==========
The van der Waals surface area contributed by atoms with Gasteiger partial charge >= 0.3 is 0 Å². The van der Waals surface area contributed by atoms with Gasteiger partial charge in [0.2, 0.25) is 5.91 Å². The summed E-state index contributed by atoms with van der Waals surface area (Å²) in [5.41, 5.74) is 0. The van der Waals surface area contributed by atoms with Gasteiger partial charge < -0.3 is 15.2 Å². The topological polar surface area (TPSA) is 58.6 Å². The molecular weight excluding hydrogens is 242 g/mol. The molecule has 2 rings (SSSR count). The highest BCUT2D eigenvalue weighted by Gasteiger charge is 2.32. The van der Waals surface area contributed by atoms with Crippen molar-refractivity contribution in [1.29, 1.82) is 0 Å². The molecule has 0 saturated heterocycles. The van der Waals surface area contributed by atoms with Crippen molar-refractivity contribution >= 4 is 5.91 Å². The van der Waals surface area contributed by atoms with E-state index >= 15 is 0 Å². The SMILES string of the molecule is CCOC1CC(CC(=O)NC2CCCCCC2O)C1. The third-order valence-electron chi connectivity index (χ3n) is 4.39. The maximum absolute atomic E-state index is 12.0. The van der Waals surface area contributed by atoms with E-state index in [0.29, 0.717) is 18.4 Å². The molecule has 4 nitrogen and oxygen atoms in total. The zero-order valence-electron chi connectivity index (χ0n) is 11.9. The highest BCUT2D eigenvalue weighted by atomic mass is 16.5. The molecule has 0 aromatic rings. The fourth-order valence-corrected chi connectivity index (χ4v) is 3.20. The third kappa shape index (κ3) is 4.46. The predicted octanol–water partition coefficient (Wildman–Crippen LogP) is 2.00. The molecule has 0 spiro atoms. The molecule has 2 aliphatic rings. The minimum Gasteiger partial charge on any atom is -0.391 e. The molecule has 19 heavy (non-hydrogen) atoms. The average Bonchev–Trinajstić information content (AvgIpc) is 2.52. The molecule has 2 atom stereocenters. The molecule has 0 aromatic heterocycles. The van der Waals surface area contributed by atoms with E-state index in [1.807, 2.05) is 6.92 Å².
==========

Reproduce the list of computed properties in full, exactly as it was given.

The van der Waals surface area contributed by atoms with Gasteiger partial charge >= 0.3 is 0 Å². The van der Waals surface area contributed by atoms with Gasteiger partial charge in [0.2, 0.25) is 5.91 Å². The summed E-state index contributed by atoms with van der Waals surface area (Å²) in [5.41, 5.74) is 0. The van der Waals surface area contributed by atoms with Gasteiger partial charge < -0.3 is 15.2 Å². The topological polar surface area (TPSA) is 58.6 Å². The molecular weight excluding hydrogens is 242 g/mol. The molecule has 2 rings (SSSR count). The highest BCUT2D eigenvalue weighted by Gasteiger charge is 2.32. The van der Waals surface area contributed by atoms with Crippen molar-refractivity contribution in [1.29, 1.82) is 0 Å². The molecule has 0 saturated heterocycles. The van der Waals surface area contributed by atoms with Crippen molar-refractivity contribution >= 4 is 5.91 Å². The van der Waals surface area contributed by atoms with E-state index >= 15 is 0 Å². The SMILES string of the molecule is CCOC1CC(CC(=O)NC2CCCCCC2O)C1. The third-order valence-electron chi connectivity index (χ3n) is 4.39. The maximum absolute atomic E-state index is 12.0. The van der Waals surface area contributed by atoms with E-state index in [0.29, 0.717) is 18.4 Å². The molecule has 4 nitrogen and oxygen atoms in total. The zero-order valence-electron chi connectivity index (χ0n) is 11.9. The highest BCUT2D eigenvalue weighted by atomic mass is 16.5. The molecule has 0 aromatic rings. The fourth-order valence-corrected chi connectivity index (χ4v) is 3.20. The third kappa shape index (κ3) is 4.46. The predicted octanol–water partition coefficient (Wildman–Crippen LogP) is 2.00. The molecule has 0 spiro atoms. The molecule has 2 aliphatic rings. The minimum Gasteiger partial charge on any atom is -0.391 e. The molecule has 19 heavy (non-hydrogen) atoms. The average Bonchev–Trinajstić information content (AvgIpc) is 2.52. The molecule has 2 atom stereocenters. The molecule has 0 aromatic heterocycles. The van der Waals surface area contributed by atoms with E-state index in [1.807, 2.05) is 6.92 Å².